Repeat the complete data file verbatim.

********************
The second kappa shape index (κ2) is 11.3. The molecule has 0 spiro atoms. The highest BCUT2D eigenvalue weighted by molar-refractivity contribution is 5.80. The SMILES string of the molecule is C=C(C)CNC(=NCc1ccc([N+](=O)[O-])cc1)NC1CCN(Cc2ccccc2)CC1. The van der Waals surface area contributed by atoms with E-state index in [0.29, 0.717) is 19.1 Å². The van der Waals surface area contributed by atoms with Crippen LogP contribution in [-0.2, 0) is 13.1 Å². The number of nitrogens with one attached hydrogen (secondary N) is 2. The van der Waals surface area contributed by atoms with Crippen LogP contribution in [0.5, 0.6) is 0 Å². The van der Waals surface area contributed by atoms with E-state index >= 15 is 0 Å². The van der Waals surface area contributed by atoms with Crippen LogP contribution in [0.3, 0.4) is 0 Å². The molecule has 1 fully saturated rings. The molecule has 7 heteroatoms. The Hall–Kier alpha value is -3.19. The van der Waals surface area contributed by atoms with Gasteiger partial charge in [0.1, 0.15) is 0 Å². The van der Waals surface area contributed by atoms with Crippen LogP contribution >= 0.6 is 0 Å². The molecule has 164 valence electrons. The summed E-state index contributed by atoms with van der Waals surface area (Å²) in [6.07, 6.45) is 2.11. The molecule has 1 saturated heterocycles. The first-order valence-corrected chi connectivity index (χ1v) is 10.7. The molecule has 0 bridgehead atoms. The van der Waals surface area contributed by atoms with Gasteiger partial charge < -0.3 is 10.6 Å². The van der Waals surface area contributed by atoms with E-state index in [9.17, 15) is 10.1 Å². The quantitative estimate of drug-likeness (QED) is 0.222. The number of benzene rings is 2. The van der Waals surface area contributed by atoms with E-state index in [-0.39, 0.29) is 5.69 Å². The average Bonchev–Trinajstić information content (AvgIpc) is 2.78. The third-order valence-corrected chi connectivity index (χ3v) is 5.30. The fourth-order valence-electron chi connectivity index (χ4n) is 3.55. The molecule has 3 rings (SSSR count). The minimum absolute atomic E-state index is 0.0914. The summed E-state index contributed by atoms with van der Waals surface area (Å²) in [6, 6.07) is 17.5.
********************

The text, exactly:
The second kappa shape index (κ2) is 11.3. The molecule has 0 spiro atoms. The highest BCUT2D eigenvalue weighted by molar-refractivity contribution is 5.80. The SMILES string of the molecule is C=C(C)CNC(=NCc1ccc([N+](=O)[O-])cc1)NC1CCN(Cc2ccccc2)CC1. The van der Waals surface area contributed by atoms with E-state index in [0.29, 0.717) is 19.1 Å². The van der Waals surface area contributed by atoms with Crippen LogP contribution in [-0.2, 0) is 13.1 Å². The number of nitrogens with one attached hydrogen (secondary N) is 2. The van der Waals surface area contributed by atoms with Crippen LogP contribution in [0.5, 0.6) is 0 Å². The van der Waals surface area contributed by atoms with E-state index >= 15 is 0 Å². The van der Waals surface area contributed by atoms with Crippen LogP contribution in [0.3, 0.4) is 0 Å². The molecule has 1 fully saturated rings. The molecule has 7 heteroatoms. The Hall–Kier alpha value is -3.19. The van der Waals surface area contributed by atoms with Gasteiger partial charge in [0.1, 0.15) is 0 Å². The van der Waals surface area contributed by atoms with Crippen LogP contribution >= 0.6 is 0 Å². The molecule has 164 valence electrons. The summed E-state index contributed by atoms with van der Waals surface area (Å²) in [6.07, 6.45) is 2.11. The molecule has 1 saturated heterocycles. The first-order valence-corrected chi connectivity index (χ1v) is 10.7. The molecule has 0 bridgehead atoms. The van der Waals surface area contributed by atoms with Gasteiger partial charge < -0.3 is 10.6 Å². The van der Waals surface area contributed by atoms with E-state index in [9.17, 15) is 10.1 Å². The quantitative estimate of drug-likeness (QED) is 0.222. The number of benzene rings is 2. The van der Waals surface area contributed by atoms with E-state index in [-0.39, 0.29) is 5.69 Å². The average Bonchev–Trinajstić information content (AvgIpc) is 2.78. The third-order valence-corrected chi connectivity index (χ3v) is 5.30. The fourth-order valence-electron chi connectivity index (χ4n) is 3.55. The molecule has 3 rings (SSSR count). The minimum absolute atomic E-state index is 0.0914. The summed E-state index contributed by atoms with van der Waals surface area (Å²) in [6, 6.07) is 17.5.